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Structural Change and Cross-Country Growth Empirics

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  • Markus Eberhardt
  • Francis Teal

Abstract

One of the most striking features of economic growth is the process of structural change whereby the share of agriculture in GDP decreases as countries develop. The cross-country growth literature typically estimates an aggregate homogeneous production function or convergence regression model that abstracts from the process of structural change. In this paper, we investigate the extent to which assumptions about aggregation and homogeneity matter for inferences regarding the nature of technology differences across countries. Using a unique World Bank dataset, we estimate production functions for agriculture and manufacturing in a panel of 40 developing and developed countries for the period from 1963 to 1992. We empirically model dimensions of heterogeneity across countries, allowing for different choices of technology within both sectors. We argue that heterogeneity is important within sectors across countries implying that an analysis of aggregate data will not produce useful measures of the nature of the technology or productivity. We show that many of the puzzling elements in aggregate cross-country empirics can be explained by inappropriate aggregation across heterogeneous sectors. Copyright 2013, Oxford University Press.

Suggested Citation

  • Markus Eberhardt & Francis Teal, 2013. "Structural Change and Cross-Country Growth Empirics," World Bank Economic Review, World Bank Group, vol. 27(2), pages 229-271.
  • Handle: RePEc:oup:wbecrv:v:27:y:2013:i:2:p:229-271
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    File URL: http://hdl.handle.net/10.1093/wber/lhs020
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    References listed on IDEAS

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    1. Kapetanios, G. & Pesaran, M. Hashem & Yamagata, T., 2011. "Panels with non-stationary multifactor error structures," Journal of Econometrics, Elsevier, vol. 160(2), pages 326-348, February.
    2. M. Hashem Pesaran, 2007. "A simple panel unit root test in the presence of cross-section dependence," Journal of Applied Econometrics, John Wiley & Sons, Ltd., vol. 22(2), pages 265-312.
    3. Pesaran, M. Hashem & Smith, Ron, 1995. "Estimating long-run relationships from dynamic heterogeneous panels," Journal of Econometrics, Elsevier, vol. 68(1), pages 79-113, July.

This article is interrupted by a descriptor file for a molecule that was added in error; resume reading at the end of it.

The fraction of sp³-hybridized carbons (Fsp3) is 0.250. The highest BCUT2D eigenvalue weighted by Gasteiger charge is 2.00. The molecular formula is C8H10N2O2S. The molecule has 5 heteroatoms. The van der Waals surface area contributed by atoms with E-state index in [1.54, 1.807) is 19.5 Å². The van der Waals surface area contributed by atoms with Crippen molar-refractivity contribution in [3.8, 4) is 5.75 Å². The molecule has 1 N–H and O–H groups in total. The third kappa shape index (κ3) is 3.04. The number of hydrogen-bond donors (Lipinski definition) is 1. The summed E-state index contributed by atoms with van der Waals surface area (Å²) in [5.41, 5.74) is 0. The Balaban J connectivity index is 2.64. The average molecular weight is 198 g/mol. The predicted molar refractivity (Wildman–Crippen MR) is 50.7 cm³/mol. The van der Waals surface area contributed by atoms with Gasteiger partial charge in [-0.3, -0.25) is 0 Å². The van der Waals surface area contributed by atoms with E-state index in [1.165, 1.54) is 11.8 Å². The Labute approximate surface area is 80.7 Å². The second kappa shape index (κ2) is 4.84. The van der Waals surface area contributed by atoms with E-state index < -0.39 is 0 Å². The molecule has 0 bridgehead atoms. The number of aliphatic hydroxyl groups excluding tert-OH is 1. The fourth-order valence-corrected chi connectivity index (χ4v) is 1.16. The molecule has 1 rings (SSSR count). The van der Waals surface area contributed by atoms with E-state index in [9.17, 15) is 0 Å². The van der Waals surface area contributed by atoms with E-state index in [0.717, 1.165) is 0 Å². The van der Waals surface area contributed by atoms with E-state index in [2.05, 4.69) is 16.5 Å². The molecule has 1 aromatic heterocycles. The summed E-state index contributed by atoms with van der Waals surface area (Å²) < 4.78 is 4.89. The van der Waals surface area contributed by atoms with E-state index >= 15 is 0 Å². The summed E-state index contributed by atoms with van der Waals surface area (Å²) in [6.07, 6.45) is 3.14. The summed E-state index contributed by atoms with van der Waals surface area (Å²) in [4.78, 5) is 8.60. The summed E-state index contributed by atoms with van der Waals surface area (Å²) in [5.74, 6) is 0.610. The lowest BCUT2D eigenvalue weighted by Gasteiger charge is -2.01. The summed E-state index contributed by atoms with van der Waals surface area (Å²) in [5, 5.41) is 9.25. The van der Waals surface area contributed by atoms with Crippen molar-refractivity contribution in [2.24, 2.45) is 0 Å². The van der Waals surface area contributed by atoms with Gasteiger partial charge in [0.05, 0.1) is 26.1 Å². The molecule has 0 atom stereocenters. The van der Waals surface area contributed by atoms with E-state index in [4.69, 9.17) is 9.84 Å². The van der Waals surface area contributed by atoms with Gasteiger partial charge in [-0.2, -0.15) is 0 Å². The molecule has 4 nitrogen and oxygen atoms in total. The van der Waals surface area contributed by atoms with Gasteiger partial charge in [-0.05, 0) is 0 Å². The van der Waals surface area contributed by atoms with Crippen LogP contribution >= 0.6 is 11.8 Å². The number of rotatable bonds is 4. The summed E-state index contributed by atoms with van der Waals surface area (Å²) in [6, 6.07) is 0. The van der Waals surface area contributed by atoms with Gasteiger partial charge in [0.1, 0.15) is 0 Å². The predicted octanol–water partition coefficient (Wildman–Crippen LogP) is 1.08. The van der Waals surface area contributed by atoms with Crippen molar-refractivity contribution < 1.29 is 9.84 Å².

4. Pesaran, M.H., 2004. "‘General Diagnostic Tests for Cross Section Dependence in Panels’," Cambridge Working Papers in Economics 0435, Faculty of Economics, University of Cambridge.
    5. Hendry, David F., 1995. "Dynamic Econometrics," OUP Catalogue, Oxford University Press, number 9780198283164.
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    Cited by:

    1. Eberhardt, Markus & Presbitero, Andrea F., 2015. "Public debt and growth: Heterogeneity and non-linearity," Journal of International Economics, Elsevier, vol. 97(1), pages 45-58.
    2. Murat Ungor, 2017. "Productivity Growth and Labor Reallocation: Latin America versus East Asia," Review of Economic Dynamics, Elsevier for the Society for Economic Dynamics, vol. 24, pages 25-42, March.
    3. Méon, Pierre-Guillaume & Sekkat, Khalid, 2015. "The formal and informal institutional framework of capital accumulation," Journal of Comparative Economics, Elsevier, vol. 43(3), pages 754-771.
    4. Carmignani, Fabrizio & Mandeville, Thomas, 2014. "Never been industrialized: A tale of African structural change," Structural Change and Economic Dynamics, Elsevier, vol. 31(C), pages 124-137.
    5. repec:hal:journl:halshs-01318131 is not listed on IDEAS
    6. Dierk Herzer & Holger Strulik, 2017. "Religiosity and income: a panel cointegration and causality analysis," Applied Economics, Taylor & Francis Journals, vol. 49(30), pages 2922-2938, June.
    7. Herzer, Dierk, 2014. "The long-run relationship between trade and population health: evidence from five decades," Annual Conference 2014 (Hamburg): Evidence-based Economic Policy 100441, Verein für Socialpolitik / German Economic Association.
    8. Markus Eberhardt & Andrea F. Presbitero, 2013. "This Time They’re Different: Heterogeneity and Nonlinearity in the Relationship between Debt and Growth," Discussion Papers 2013/10, University of Nottingham, Centre for Finance, Credit and Macroeconomics (CFCM).
    9. Thomas Wai-Kee Yuen & Winnie Wan-Ling Chu, 2015. "Happiness in ASEAN member states," International Journal of Happiness and Development, Inderscience Enterprises Ltd, vol. 2(1), pages 69-83.
    10. Marta Simões & João Andrade & Adelaide Duarte, 2013. "A regional perspective on inequality and growth in Portugal using panel cointegration analysis," International Economics and Economic Policy, Springer, vol. 10(3), pages 427-451, September.
    11. Olivier Damette & Mathilde Maurel & Michael A. Stemmer, 2016. "What does it take to grow out of recession? An error-correction approach towards growth convergence of European and transition countries," Université Paris1 Panthéon-Sorbonne (Post-Print and Working Papers) halshs-01318131, HAL.
    12. Dierk Herzer & Oliver Morrissey, 2013. "Foreign aid and domestic output in the long run," Review of World Economics (Weltwirtschaftliches Archiv), Springer;Institut für Weltwirtschaft (Kiel Institute for the World Economy), vol. 149(4), pages 723-748, December.
    13. Mickaël Clévenot & Marie Silvère Mbome, 2014. "Reassessing Vulnerability to Macroeconomic Volatility: a nonstationary panel approach," CEPN Working Papers hal-00951544, HAL.
    14. Erich Gundlach & Martin Paldam, 2016. "Socioeconomic transitions as common dynamic processes," Economics Working Papers 2016-06, Department of Economics and Business Economics, Aarhus University.

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